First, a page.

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Poles Try to Protect Their Native Tongue

Under new law, foreign words used in public business dealings must be translated into Polish.


WARSAW — During the drafting stages of a law requiring the use of Polish in business activities in Poland, debate sometimes hit the level of low comedy.

Polish lovers of whiskey, for example, have long had an affectionate nickname for Johnnie Walker: Jasio Wedrowniczek, or "Wandering Johnnie." Critics of an early version of the law, which would have required translation even of proper names, questioned whether Poland really wanted to force liquor sellers to market the popular whiskey under the humorously translated name.

"Will the after-shave Old Spice now be translated into Stara Przyprawa [Old Spice] or Stary Smrod [Old Smell]?" Jerzy Osiatynski, a member of parliament's lower house, asked during debate.

Sometimes the arguments "really were cabaret-like," said Jadwiga Puzynina, a Warsaw University professor who sits on the Polish Language Council, the country's supreme body for deciding just what is or is not a Polish word.

The final version of the law, which took effect this month, has widespread support in Poland but worries some foreign businesspeople. Although it leaves proper names alone and doesn't ban the use of English or other foreign languages, it requires that whenever foreign words are used in public business activities or legal documents, translation into Polish must be provided.

Fines for violations range from $4.50 to $1,100. In severe cases of refusal to comply with the law, or distribution of dangerous products without Polish instructions, a court can impose penalties of more than $20,000.

"This is really protecting people who don't know the foreign language," Puzynina said.

The obligation to use Polish covers the names of products and services, advertising, contracts, commercial offers, instructions on how to use products, information about goods and services, warranty conditions, invoices and receipts.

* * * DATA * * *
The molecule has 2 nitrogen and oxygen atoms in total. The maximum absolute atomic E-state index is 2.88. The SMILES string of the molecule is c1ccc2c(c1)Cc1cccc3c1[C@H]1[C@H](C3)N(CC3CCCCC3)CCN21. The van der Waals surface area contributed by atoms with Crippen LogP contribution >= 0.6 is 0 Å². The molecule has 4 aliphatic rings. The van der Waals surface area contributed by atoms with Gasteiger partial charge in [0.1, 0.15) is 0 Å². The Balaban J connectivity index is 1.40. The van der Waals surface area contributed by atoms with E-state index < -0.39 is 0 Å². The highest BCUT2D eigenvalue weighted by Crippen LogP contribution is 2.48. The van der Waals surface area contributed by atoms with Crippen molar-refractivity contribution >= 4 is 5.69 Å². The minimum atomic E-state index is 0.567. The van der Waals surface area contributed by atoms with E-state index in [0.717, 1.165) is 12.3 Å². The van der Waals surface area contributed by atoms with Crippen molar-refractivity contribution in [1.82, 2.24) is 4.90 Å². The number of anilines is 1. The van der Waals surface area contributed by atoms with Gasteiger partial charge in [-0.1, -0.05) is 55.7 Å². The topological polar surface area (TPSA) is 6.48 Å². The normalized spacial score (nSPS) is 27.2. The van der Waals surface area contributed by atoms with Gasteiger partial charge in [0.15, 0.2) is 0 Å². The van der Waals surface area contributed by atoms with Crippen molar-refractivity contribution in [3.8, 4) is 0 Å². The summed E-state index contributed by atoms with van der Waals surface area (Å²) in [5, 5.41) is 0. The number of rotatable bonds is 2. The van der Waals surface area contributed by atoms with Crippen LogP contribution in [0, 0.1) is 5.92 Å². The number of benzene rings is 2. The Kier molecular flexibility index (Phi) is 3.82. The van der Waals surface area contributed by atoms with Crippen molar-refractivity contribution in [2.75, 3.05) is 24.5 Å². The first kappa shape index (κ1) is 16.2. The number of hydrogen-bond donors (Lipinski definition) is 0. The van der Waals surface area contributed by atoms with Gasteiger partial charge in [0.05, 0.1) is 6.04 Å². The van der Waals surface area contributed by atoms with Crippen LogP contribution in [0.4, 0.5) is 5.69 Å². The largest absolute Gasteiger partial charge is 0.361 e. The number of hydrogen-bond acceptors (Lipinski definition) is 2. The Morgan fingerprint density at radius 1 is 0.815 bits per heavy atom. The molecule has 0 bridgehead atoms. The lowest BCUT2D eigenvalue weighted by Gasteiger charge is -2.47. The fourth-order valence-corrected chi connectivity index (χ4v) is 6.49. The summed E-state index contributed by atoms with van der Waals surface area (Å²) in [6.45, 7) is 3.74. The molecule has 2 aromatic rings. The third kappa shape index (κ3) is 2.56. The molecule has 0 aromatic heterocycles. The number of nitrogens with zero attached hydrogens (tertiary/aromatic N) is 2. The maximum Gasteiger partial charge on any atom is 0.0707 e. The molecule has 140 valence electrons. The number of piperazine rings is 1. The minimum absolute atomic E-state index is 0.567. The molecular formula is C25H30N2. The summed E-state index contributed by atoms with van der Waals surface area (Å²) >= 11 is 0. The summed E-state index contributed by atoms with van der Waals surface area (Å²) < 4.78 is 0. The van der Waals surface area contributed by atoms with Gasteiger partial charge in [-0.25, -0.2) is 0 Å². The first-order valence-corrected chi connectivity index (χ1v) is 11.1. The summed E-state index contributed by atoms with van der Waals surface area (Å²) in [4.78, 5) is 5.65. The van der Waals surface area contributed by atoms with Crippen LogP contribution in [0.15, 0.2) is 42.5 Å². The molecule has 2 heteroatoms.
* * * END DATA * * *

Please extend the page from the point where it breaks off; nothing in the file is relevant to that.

A survey by the polling organization Pentor, conducted before approval of the final version of the law, showed 83% support for the concept of protecting the Polish language through special legislation.

But older respondents took a much harder line than younger ones. Among respondents more than 50 years old, 53% supported banning and fining the public use of foreign words, while 37% opposed the idea. Among those younger than 30, 26% said public use of foreign words should be legally banned and usage fined, while 71% opposed the idea. Support for penalties also declined with educational level.

"There's a certain snobbery in Poland, and it's fashionable to use English," Puzynina said. "In a published advertisement you'll see [in English] 'Music and Film Festival.' Why isn't it in Polish? Many Poles simply don't understand. Many people rebel against this invasion of English. They protest. They say in a way it's demeaning for the Polish nation."

"I think Poles are quite patriotic, and in some sense this law strengthens in them the feeling of the importance of their language," said Iwona Zaczek, spokeswoman at the Consumer and Competition Protection Office, one of the agencies that will enforce the new law.

Many words of foreign origin have already been adopted into Polish, and that process continues, with the Polish Language Council issuing regular communiques on newly accepted words and their correct Polish spelling.

For example, dyskdzokej (disc jockey), fanklub (fan club), dzojstik (joystick), lancz (lunch), pank (punk) and diler (dealer, as in auto dealer) are all words that the council has recently welcomed into the family.

The most serious controversy raised by the new law concerns its impact on foreign firms' Polish subsidiaries. Contracts for goods imported to Poland must have Polish versions, even if, for example, the shipment is from a French food firm to a French supermarket chain operating here.

European diplomats have complained that on some of these issues, the law appears to violate rules of the European Union, which Poland hopes to join in a few years.

Zaczek said that if in practice the law is found to conflict with European Union rules, it might be revised. "This law was not created to multiply costs or hurt competition," she said. "I think that with time, things will be clarified."

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